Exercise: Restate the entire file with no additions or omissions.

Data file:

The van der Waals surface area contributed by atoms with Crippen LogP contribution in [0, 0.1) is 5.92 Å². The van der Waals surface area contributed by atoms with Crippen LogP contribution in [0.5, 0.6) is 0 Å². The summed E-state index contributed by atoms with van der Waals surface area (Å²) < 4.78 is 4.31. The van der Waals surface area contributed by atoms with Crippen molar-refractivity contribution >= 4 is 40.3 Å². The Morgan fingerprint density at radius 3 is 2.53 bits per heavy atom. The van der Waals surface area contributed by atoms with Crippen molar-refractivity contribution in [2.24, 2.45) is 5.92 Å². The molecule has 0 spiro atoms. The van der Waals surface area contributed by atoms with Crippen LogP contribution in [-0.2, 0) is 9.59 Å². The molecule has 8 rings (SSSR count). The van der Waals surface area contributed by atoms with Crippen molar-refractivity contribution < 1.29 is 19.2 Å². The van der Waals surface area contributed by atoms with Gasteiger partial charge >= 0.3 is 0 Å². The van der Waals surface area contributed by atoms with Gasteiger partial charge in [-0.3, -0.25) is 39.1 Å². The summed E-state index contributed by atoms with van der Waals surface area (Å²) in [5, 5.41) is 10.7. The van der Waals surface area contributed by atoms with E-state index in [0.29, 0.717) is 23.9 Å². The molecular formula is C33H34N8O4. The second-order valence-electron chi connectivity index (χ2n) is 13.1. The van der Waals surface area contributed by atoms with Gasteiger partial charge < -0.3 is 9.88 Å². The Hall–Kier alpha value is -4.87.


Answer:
The van der Waals surface area contributed by atoms with Crippen LogP contribution in [0, 0.1) is 5.92 Å². The van der Waals surface area contributed by atoms with Crippen LogP contribution in [0.5, 0.6) is 0 Å². The summed E-state index contributed by atoms with van der Waals surface area (Å²) < 4.78 is 4.31. The van der Waals surface area contributed by atoms with Crippen molar-refractivity contribution >= 4 is 40.3 Å². The Morgan fingerprint density at radius 3 is 2.53 bits per heavy atom. The van der Waals surface area contributed by atoms with Crippen molar-refractivity contribution in [2.24, 2.45) is 5.92 Å². The molecule has 0 spiro atoms. The van der Waals surface area contributed by atoms with Crippen LogP contribution in [-0.2, 0) is 9.59 Å². The molecule has 8 rings (SSSR count). The van der Waals surface area contributed by atoms with Crippen molar-refractivity contribution < 1.29 is 19.2 Å². The van der Waals surface area contributed by atoms with Gasteiger partial charge >= 0.3 is 0 Å². The van der Waals surface area contributed by atoms with Gasteiger partial charge in [-0.3, -0.25) is 39.1 Å². The summed E-state index contributed by atoms with van der Waals surface area (Å²) in [5, 5.41) is 10.7. The van der Waals surface area contributed by atoms with E-state index in [0.29, 0.717) is 23.9 Å². The molecular formula is C33H34N8O4. The second-order valence-electron chi connectivity index (χ2n) is 13.1. The van der Waals surface area contributed by atoms with Gasteiger partial charge < -0.3 is 9.88 Å². The Hall–Kier alpha value is -4.87.